Saturday, November 16, 2019

Beyond Days of Reckoning

33rd Sunday in Ordinary Time (C)

My dear friends, do you know what a day of reckoning is? It’s a day of judgment. A time when wrongdoers are made to pay for all the bad things they have done, and those who have been good are rewarded for their efforts. I’m not sure, but I suspect that there are some of us here for whom we already know exactly when the day of reckoning is going to take place. It’s this coming Thursday, the 21st of November. Do you know why? That’s when the PSLE results will be released. For isn’t it true that many of us see this particular day as a time when misdeeds are punished, and hard work rewarded? I’m referring, of course, not so much to the children who sat for the exams, but more to their poor parents!

It’s sad but true, isn’t it, that so many of us seem to consider the PSLE as nothing more, or less, than a stress-producing, anxiety-inducing preparation to face a fearsome day of reckoning? Of course, it’s easy for me to talk, since I’m not a parent myself. And yet, don’t some of us wonder whether it really has to be this way? Whether the process of educating our children could be less burdensome? Don’t we wish someone would find a way help our kids cultivate a love for learning, by making it just a little bit more enjoyable?

I mention this not to make fun of those who may still be recovering from the trauma of the PSLE. But more because, as I’m sure you’ve already noticed, our readings today describe something that looks a lot like a day of reckoning, a day when spiritual exam results are released. We see this perhaps most clearly in the first reading, which speaks of a day that is coming like a blazing sun. Burning up evil-doers, on one hand, and healing good people, on the other.

In the gospel too, Jesus describes the coming destruction of the city of Jerusalem by the Romans in the year 70 AD, as something like a day of reckoning. A day when the fidelity of disciples is tested. Those who remain faithful to the Lord’s name, even in the face of terrible trials – including being betrayed by their closest relatives and friends – all these faithful disciples will be rewarded. Their endurance will win them their lives. The implication being that those who do not endure, those who fail to remain faithful, will be punished.

So we can perhaps be forgiven, my dear friends, if we were to see the coming of the Lord as nothing more than a fearsome day of reckoning. A time for the bad to be punished, and the good to be rewarded. So that, in order to prepare for this terrible day, we have to do what many children and parents in Singapore force themselves to do to get ready for the PSLE. We need to put in great effort. We need to endure the unavoidable pain of hard work.

In other words, we need to do something like what St Paul is asking the Thessalonians to do in the second reading. We need to go on quietly working and earning the food that we eat. Except that the work we have to do is not just the kind that puts money in our bank accounts, and food in our stomachs, but the kind that will help us obtain a good score when the heavenly PSLE results are released. We need to engage regularly in fervent prayer and in charitable works.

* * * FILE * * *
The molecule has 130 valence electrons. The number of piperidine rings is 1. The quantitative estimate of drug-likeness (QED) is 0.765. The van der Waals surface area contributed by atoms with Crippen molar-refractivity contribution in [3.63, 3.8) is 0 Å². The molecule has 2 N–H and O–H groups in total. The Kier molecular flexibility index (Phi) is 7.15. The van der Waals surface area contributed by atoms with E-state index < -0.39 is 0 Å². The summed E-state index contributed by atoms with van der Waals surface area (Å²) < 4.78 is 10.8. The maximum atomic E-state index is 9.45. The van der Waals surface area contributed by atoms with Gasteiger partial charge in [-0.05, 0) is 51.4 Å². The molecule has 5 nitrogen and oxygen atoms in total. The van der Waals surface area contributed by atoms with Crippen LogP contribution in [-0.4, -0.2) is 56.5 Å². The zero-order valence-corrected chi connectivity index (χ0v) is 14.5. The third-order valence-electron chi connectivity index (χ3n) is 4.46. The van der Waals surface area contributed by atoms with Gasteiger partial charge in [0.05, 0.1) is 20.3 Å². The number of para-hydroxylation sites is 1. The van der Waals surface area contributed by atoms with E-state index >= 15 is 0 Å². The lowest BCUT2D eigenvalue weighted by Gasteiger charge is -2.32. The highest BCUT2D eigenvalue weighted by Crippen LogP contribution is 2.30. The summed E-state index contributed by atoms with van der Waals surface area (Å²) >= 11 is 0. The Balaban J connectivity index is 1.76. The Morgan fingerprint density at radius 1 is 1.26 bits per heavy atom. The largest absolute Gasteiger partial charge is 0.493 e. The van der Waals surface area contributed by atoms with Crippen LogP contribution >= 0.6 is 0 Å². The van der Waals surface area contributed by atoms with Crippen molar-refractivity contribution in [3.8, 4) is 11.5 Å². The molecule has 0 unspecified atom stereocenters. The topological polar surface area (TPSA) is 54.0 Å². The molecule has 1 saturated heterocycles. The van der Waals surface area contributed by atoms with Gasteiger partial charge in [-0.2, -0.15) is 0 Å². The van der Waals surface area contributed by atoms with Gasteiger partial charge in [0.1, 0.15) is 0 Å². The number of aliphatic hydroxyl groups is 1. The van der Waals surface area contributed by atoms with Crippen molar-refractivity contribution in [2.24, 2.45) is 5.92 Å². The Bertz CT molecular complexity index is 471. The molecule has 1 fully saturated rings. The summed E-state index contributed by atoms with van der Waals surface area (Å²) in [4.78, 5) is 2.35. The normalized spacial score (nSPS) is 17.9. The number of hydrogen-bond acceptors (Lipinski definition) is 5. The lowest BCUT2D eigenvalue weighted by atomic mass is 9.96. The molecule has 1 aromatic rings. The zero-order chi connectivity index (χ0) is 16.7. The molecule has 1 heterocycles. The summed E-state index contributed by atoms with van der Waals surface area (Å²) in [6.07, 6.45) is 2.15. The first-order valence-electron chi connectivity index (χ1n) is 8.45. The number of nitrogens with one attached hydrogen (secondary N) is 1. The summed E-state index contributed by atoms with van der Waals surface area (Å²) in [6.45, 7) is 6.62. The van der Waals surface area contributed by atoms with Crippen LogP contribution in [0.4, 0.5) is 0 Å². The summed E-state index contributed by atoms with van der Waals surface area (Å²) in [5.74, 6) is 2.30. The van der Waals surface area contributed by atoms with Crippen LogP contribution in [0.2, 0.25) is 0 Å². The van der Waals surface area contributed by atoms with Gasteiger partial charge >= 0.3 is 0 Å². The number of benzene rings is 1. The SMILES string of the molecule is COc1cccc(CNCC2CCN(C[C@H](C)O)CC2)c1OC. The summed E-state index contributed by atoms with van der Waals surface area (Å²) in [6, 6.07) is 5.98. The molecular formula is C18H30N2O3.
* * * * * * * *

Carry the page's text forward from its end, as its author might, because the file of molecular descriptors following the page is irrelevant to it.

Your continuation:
All of which is, of course, not wrong. We do need to prepare to face the Last Judgment. And just as it’s proper to work hard to get ready for the PSLE, so too is it appropriate to think that we need to work hard to prepare ourselves to stand before the Lord when he comes. But still, just as we may wonder whether there’s more to the PSLE than a traumatic process of pain and suffering (especially for parents), might we not also wonder whether the spiritual life is really meant to be all doom and gloom? Is there not perhaps some truth in that old saying that all work and no play makes Jack a dull boy?

Thankfully, the opening prayer that we offered earlier, helps to give us a more balanced view of what preparing for the Day of the Lord should feel like. For it seems significant that, in this prayer, we prayed not so much for the diligence to engage in hard work, or for the capacity to endure pain and suffering. Important though these may be. Instead, what we prayed for is the constant gladness of being devoted to (God), for it is full and lasting happiness to serve with constancy the author of all that is good… 

Constant gladness and lasting happiness born of service with constancy. This is what we prayed for. And what does this suggest, if not that – surprising as it may sound – our efforts to prepare for the coming of the Lord should really bring us joy, even in the midst of trial? Of course, this joy is not the kind of passing pleasure that we may get from indulging in various addictions, like shopping or gaming. It is instead perhaps more like the interior calm and profound peace that comes from being rooted in the love of God. From living a loving, purposeful, God-centred life, in which even trials and tribulations are considered joyful opportunities to bear witness. Consoling occasions for experiencing the presence of the Lord, who promises to give us, in time of trouble, an eloquence and a wisdom that none of our opponents will be able to resist or contradict…

I’m reminded of these consoling words from an old Christian song written by Michael Card…

There is a joy in the journey.
There's a light we can love on the way.
There is a wonder and wildness to life.
And freedom for those who obey.
And freedom for those who obey.

Sisters and brothers, even if we may rightly consider the coming of the Lord as a day of reckoning, perhaps our preparations to face it can be far more peaceful and joyful than the experience of the PSLE. What can we do to claim this gift of peace and joy for ourselves, as we continue preparing for the Lord’s coming today and everyday?

No comments:

Post a Comment